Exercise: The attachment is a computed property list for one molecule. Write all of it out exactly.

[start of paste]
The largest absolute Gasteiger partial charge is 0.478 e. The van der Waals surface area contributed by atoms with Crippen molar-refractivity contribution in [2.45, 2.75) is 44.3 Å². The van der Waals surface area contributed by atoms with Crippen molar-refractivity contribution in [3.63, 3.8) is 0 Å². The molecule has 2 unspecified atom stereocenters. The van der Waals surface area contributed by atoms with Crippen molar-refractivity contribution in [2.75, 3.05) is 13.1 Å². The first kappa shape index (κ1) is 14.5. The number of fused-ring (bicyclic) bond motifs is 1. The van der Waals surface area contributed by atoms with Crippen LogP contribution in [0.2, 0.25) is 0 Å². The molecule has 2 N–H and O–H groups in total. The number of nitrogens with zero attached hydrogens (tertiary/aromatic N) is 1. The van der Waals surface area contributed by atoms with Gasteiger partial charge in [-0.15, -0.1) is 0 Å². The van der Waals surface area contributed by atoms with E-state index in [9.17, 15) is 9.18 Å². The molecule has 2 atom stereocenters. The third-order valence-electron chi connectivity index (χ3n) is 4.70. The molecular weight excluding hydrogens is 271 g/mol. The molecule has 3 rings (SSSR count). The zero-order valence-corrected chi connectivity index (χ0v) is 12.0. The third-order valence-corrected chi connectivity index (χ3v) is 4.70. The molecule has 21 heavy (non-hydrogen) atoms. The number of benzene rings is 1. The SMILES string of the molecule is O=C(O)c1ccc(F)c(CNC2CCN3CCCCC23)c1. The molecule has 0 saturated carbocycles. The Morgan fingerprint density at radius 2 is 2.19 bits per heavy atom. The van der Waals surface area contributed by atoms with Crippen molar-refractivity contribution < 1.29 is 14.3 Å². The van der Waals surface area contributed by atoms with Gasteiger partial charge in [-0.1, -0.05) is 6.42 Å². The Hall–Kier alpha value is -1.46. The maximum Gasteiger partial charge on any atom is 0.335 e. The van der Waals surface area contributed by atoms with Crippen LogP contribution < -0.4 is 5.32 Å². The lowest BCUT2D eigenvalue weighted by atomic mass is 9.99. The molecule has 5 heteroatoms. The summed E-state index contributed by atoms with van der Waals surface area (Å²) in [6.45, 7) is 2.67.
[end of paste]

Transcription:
The largest absolute Gasteiger partial charge is 0.478 e. The van der Waals surface area contributed by atoms with Crippen molar-refractivity contribution in [2.45, 2.75) is 44.3 Å². The van der Waals surface area contributed by atoms with Crippen molar-refractivity contribution in [3.63, 3.8) is 0 Å². The molecule has 2 unspecified atom stereocenters. The van der Waals surface area contributed by atoms with Crippen molar-refractivity contribution in [2.75, 3.05) is 13.1 Å². The first kappa shape index (κ1) is 14.5. The number of fused-ring (bicyclic) bond motifs is 1. The van der Waals surface area contributed by atoms with Crippen LogP contribution in [0.2, 0.25) is 0 Å². The molecule has 2 N–H and O–H groups in total. The number of nitrogens with zero attached hydrogens (tertiary/aromatic N) is 1. The van der Waals surface area contributed by atoms with Gasteiger partial charge in [-0.15, -0.1) is 0 Å². The van der Waals surface area contributed by atoms with E-state index in [9.17, 15) is 9.18 Å². The molecule has 2 atom stereocenters. The third-order valence-electron chi connectivity index (χ3n) is 4.70. The molecular weight excluding hydrogens is 271 g/mol. The molecule has 3 rings (SSSR count). The zero-order valence-corrected chi connectivity index (χ0v) is 12.0. The third-order valence-corrected chi connectivity index (χ3v) is 4.70. The molecule has 21 heavy (non-hydrogen) atoms. The number of benzene rings is 1. The SMILES string of the molecule is O=C(O)c1ccc(F)c(CNC2CCN3CCCCC23)c1. The molecule has 0 saturated carbocycles. The Morgan fingerprint density at radius 2 is 2.19 bits per heavy atom. The van der Waals surface area contributed by atoms with Crippen molar-refractivity contribution < 1.29 is 14.3 Å². The van der Waals surface area contributed by atoms with Gasteiger partial charge in [-0.1, -0.05) is 6.42 Å². The Hall–Kier alpha value is -1.46. The maximum Gasteiger partial charge on any atom is 0.335 e. The van der Waals surface area contributed by atoms with Crippen LogP contribution < -0.4 is 5.32 Å². The lowest BCUT2D eigenvalue weighted by atomic mass is 9.99. The molecule has 5 heteroatoms. The summed E-state index contributed by atoms with van der Waals surface area (Å²) in [6.45, 7) is 2.67.